In fact, Michael even made a tape recording of that story in a 1997 book proposal for a tell-all biography.

Michael Skakel audiotape: "I ran home and I remember thinking "Oh my God, I hope to God no one saw me jerking off. ... and I remember thinking 'Oh, my God, if I tell anyone I was out that night, they're gonna say I did it.'"

When former L.A. detective Mark Furhman, who gained notoriety during the O.J. Simpson case, was leaked a copy of the Sutton Report, he wrote the best seller "Murder in Greenwich," naming Michael as Martha's killer.

Just one month later, in June of 1998, prosecutor Jonathan Benedict called for a special grand jury to hear evidence about the case. The grand jury heard some explosive testimony -- much of it from Michael's former classmates at the Elan Reform School, where Skakel had been sent after a drunk driving incident.

Several of them dropped a bombshell that he had confessed to killing Martha.

Greg Coleman audiotape: The first words he ever said to me was 'I'm gonna get away with murder. I'm a Kennedy.

Former Elan student Greg Coleman told a reporter what Michael told him about the night Martha died:

Greg Coleman audiotape: He had made advances to her and she rejected his advances,and quote unquote, that he drove her skull in with a golf club.

In January 2000, after hearing testimony from several Elan students and others, the grand jury indicted Michael Skakel for the murder of Martha Moxley.

When Michael Skakel finally went to trial, the rest of his family was convinced he would be found not guilty. After all, Michael had an airtight alibi and there wasn't a single shred of physical or forensic evidence that linked him to the crime. His brother, David Skakel, thought that finally the family name would be cleared once and for all.

"We were worried that without a trial he could ... never fully get closure, in clearing of his reputation," David said.

"So you saw this as a way to absolve him?" Stahl asked. "We all did," David replied.

So when the jury returned their guilty verdict, the Skakel family was left shocked and devastated.

Following Michael's conviction, Bobby Kennedy Jr. began his own investigation and made a stunning discovery.

"On the night of the murder, they picked up a golf club or some golf clubs from the Skakel yard," Kennedy explained. "And they said that they were going to go out and get a girl 'caveman' style."

Brother, cousin work to clear Michael Skakel 

For the first few years of Michael Skakel's incarceration, his brother, Steven, spent every Saturday morning making the long drive from his home in Connecticut to visit his older brother in prison.

"Just let him know we're still here and still fighting for him," Stephen Skakel told Lesley Stahl.

Now 46, Stephen is the youngest of the Skakel children. He was just 9 when Martha Moxley was murdered.

"There's only so much people can take, and we've taken it for 30 years," he said.

Since the conviction, he has taken the lead in the fight to clear Michael and the Skakel family name.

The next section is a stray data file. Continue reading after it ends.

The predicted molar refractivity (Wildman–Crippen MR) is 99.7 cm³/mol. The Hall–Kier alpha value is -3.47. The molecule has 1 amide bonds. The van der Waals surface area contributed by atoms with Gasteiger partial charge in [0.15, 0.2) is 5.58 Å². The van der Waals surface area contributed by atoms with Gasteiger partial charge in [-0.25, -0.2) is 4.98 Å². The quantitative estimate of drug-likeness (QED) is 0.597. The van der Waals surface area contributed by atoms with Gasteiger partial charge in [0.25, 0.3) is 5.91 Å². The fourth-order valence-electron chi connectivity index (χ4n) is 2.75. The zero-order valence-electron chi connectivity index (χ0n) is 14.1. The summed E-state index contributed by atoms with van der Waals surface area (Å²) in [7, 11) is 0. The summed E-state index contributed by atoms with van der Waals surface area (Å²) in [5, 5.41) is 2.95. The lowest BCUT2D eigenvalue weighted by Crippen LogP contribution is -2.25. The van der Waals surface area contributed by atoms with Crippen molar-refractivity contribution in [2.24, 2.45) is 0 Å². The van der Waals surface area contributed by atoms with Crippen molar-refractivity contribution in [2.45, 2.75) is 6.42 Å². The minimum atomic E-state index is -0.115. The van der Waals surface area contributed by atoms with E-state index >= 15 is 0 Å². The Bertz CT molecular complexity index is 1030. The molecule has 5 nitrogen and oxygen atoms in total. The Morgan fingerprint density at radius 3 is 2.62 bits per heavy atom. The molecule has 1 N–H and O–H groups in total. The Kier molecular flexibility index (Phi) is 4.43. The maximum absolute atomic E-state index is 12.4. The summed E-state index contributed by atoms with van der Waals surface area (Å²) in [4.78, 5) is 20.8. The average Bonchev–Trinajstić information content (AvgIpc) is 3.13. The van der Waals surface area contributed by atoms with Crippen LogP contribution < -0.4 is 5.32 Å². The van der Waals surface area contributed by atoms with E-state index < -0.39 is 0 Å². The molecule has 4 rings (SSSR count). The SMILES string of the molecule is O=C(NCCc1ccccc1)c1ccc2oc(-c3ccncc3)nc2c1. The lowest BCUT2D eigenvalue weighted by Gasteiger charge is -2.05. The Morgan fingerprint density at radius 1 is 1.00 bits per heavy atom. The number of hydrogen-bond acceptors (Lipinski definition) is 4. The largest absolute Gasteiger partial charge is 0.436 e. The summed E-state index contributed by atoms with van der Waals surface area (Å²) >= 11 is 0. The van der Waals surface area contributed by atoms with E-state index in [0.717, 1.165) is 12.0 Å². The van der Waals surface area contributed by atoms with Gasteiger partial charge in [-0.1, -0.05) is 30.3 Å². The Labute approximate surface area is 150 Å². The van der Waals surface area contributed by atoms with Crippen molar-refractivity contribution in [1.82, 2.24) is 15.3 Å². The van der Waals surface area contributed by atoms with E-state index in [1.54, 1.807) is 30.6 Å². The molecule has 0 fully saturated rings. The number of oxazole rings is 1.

"I've gone through all the transcripts and all the police reports..." he explained.

"Did you ever look Michael in the eye and ask him directly if he killed Martha?" Stahl asked.

"No. I know Michael. And I know in my heart that he did not," Steven replied.

Even more outspoken is Skakel's cousin, Bobby Kennedy Jr.

"He doesn't deserve to be spending 20 years of his life in jail for a crime that he didn't commit," Kennedy said. "For me to come out publicly to defend somebody that basically everybody in the country feels is guilty of murder is, from a personal strategy, not ... a good choice for me but I know he's innocent."

Although they were not close as kids, as adults Bobby Kennedy and Michael Skakel shared a similar history -- problems with addiction.

"I became close to Michael Skakel in 1983, when I first got sober. And Michael had been sober for a year or two years at that time," said Kennedy.

Kennedy spent six months investigating the case for the Atlantic Monthly article.

"What do you hope this article you wrote is going to accomplish?" Stahl asked Kennedy.

"I really wrote that article for Michael's son, for Georgie, because he's gonna grow up with most people in this country thinking that his father murdered a girl and he didn't do it," he replied.

Kennedy knew he had hit pay dirt when the letter from Skakel's classmate, Crawford Mills, arrived revealing that another classmate, Tony Bryant, said he knew who had killed Martha Moxley.

"Tony Bryant ... was one of the first African American students at Brunswick," said Kennedy.

Bobby Kennedy located Bryant in Florida. "Tony's story has a lot of credibility," he said.

Bryant told Kennedy that on the night Martha died, he was in Greenwich with two friends from the Bronx.

"One of them was black and one of them was white. And that they were, these two people were best friends,' Kennedy explained. "They went up to Greenwich on several occasions with Tony ... that one of them became obsessed with Martha Moxley."

Bryant told Kennedy his friends had a plan. They picked up golf clubs from the Skakel's yard.

"They picked up these clubs and they said that they were going to go out and get a girl 'caveman' style ... and that Tony understood that girl to mean Martha Moxley," Kennedy explained.

"Now what is caveman style? What is that?" Stahl asked Kennedy.

"What he says is that it meant that they were gonna hit her over the head and drag her into the bushes," he replied.